Ganesh Sitaraman‘s current research addresses issues in constitutional, administrative and foreign relations law. Professor Sitaraman is the author of The Public Option: How to Expand Freedom, Increase Opportunity, and Promote Equality (Harvard, 2019) (with Anne Alstott), The Crisis of the Middle-Class Constitution (Knopf, 2017), which was named one of The New York Times' 100 notable books of 2017, and The Counterinsurgent‘s Constitution: Law in the Age of Small Wars (Oxford University Press, 2012), which was awarded the 2013 Palmer Prize for Civil Liberties. Professor Sitaraman was on leave from Vanderbilt‘s faculty from 2011 to 2013, serving as Elizabeth Warren‘s policy director during her campaign for the Senate, and then as her senior counsel in the Senate. Before joining Vanderbilt‘s law faculty in 2011, Professor Sitaraman was a law clerk for Judge Stephen F. Williams on the U.S. Court of Appeals for the D.C. Circuit, and the Public Law Fellow and a lecturer at Harvard Law School. He has also been a research fellow at the Counterinsurgency Training Center – Afghanistan in Kabul. An Eagle Scout and a Truman Scholar, he earned his A.B. in government magna cum laude at Harvard, a master‘s degree in political thought from Emmanuel College, Cambridge, where he was the Lionel de Jersey Harvard Scholar, and his J.D. magna cum laude from Harvard Law School, where he was an editor of the Harvard Law Review.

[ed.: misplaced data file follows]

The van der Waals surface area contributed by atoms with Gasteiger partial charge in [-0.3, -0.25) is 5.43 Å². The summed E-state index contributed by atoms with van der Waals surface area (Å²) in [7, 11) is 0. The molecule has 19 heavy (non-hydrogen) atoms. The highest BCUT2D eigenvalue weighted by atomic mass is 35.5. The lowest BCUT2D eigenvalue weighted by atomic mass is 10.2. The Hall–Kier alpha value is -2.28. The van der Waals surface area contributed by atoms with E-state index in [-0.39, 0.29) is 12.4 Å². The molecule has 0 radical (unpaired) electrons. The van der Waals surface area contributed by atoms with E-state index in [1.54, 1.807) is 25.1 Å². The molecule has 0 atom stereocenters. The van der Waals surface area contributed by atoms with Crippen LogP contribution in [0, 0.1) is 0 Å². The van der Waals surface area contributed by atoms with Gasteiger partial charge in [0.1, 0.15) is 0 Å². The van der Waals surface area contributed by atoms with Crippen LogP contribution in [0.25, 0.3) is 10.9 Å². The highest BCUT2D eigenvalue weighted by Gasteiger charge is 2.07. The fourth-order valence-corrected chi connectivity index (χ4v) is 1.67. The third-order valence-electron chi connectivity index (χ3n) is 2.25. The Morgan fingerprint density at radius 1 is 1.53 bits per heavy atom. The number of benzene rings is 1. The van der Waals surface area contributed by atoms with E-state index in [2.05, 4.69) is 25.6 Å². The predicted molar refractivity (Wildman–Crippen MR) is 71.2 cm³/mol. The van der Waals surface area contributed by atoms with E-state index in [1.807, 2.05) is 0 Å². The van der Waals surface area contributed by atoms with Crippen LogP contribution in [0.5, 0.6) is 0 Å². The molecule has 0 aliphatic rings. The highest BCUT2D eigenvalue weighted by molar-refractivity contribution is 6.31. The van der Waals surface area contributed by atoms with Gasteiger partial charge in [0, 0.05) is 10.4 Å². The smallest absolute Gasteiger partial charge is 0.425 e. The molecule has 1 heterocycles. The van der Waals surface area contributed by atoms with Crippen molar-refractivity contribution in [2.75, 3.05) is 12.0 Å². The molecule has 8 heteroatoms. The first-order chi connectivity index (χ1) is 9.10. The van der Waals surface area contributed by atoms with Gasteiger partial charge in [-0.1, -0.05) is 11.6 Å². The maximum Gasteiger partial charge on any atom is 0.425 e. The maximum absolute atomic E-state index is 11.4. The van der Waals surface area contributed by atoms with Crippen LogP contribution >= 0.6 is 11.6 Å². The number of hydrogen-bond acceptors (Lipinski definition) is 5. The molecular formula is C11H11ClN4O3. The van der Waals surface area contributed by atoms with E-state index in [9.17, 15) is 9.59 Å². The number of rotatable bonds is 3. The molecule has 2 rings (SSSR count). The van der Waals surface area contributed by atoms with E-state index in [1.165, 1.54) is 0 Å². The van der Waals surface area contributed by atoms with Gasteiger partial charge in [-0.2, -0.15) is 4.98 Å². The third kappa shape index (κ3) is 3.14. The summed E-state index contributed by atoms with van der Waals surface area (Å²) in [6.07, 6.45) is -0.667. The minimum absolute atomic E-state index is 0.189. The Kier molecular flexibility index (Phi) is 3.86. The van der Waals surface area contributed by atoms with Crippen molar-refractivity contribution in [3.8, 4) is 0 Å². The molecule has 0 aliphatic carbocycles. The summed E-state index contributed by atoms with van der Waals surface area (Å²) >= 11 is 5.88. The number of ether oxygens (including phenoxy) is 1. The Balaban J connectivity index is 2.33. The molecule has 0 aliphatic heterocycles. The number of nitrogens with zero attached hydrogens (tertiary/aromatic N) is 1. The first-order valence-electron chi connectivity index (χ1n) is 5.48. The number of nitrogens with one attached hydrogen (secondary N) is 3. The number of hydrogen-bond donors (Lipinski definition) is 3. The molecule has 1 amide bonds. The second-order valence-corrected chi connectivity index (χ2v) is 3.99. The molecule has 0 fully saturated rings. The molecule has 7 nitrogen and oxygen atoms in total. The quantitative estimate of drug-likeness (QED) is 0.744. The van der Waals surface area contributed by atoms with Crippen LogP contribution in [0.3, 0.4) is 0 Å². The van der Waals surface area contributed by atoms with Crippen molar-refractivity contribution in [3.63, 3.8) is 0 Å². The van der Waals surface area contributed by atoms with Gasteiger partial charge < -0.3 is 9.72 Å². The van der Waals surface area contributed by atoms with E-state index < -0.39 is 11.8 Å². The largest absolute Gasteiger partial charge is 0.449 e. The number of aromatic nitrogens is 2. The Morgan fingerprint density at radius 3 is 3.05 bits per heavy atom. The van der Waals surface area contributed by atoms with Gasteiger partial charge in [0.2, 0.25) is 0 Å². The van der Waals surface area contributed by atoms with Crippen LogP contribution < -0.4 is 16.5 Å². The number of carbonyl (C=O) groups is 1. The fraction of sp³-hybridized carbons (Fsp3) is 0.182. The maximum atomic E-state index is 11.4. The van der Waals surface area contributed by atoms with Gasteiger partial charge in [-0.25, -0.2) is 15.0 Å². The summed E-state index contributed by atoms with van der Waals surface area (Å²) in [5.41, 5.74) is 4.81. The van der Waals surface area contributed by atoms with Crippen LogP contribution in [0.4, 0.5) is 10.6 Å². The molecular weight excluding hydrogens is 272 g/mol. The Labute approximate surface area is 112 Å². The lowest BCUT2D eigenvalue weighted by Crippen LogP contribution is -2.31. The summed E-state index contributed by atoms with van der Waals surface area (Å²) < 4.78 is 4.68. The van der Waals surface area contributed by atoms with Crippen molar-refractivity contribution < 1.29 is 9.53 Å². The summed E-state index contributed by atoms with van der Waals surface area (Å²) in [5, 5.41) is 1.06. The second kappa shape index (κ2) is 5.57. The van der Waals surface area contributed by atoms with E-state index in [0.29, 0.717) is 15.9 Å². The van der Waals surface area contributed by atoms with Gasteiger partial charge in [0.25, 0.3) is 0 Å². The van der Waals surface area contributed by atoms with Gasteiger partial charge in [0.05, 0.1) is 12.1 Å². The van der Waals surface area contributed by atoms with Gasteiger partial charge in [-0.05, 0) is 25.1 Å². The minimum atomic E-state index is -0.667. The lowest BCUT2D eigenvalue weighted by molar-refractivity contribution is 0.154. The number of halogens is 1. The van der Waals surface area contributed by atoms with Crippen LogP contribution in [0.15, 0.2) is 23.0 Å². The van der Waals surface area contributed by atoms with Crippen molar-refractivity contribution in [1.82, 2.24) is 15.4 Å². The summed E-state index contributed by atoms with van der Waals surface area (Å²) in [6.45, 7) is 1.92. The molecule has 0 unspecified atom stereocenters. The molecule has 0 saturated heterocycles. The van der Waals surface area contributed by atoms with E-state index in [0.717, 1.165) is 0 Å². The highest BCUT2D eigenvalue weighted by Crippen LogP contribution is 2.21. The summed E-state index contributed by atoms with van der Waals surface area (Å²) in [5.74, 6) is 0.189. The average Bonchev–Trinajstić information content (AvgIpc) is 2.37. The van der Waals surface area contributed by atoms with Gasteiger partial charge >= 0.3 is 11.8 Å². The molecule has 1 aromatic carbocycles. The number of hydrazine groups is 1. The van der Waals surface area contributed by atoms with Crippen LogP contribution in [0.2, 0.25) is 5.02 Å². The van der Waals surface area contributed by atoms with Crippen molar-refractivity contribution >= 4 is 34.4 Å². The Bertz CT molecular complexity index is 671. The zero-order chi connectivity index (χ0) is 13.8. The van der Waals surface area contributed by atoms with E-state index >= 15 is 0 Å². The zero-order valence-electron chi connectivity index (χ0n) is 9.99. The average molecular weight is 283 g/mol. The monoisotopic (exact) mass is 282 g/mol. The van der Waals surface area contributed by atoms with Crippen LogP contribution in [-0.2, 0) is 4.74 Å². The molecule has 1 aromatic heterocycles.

Areas of Expertise (10)
Harvard Law School: J.D., Magna Cum Laude, Law 2008
Harry S. Truman Scholar
University of Cambridge: M.Phil., Law 2005
Lionel de Jersey Harvard Scholar
Harvard College: A.B., Magna Cum Laude 2004
Charles Joseph Bonaparte Prize
Phi Beta Kappa
Detur Book Prize
John Harvard Scholarship
- The American Prospect
- Massachusetts Bar
- American Constitution Society for Law and Policy
- Council on Foreign Relations
Selected Media Appearances (8)
What Alexandria Ocasio-Cortez and Marco Rubio Agree On
New York Times online
More ambitiously, Timothy Meyer and Ganesh Sitaraman of Vanderbilt Law School have proposed a large-scale reorganization of federal agencies, bringing domestic development, trade and export promotion under one Department of Economic Growth and Security, which would focus on both domestic economic policy and international competition. Ms. Warren has embraced a version of this idea. Similarly, Senator Gary Peters, Democrat of Michigan, has called for the creation of a National Institute of Manufacturing, taking inspiration from the National Institutes of Health. As America falls behind in key technologies, we may also have to use defense procurement, along with other carrots and sticks, to mobilize companies to compete in strategic sectors, such as 5G. America has a long and successful history of employing this sort of robust industrial policy.
When Millions Can’t Afford to Retire, the U.S. Needs a Better Option
The Atlantic online
According to a recent Associated Press survey, almost a quarter of Americans say they plan to never retire, and it isn’t because they all love their jobs. The United States faces a retirement crisis. Workers have been forced to assume more and more financial risk, and as a result, many won’t have enough to live with dignity when old age arrives. Boston College’s Center for Retirement Research projects that half of workers will reach retirement with too little savings to fund it. When tens of millions of Americans all have the same problem of setting aside too little money for retirement, it’s not a failure of individual initiative. It’s a sign of a structural problem—one that can’t be solved by scolding people to save more.
There Should Be a Public Option for Everything
New York Times online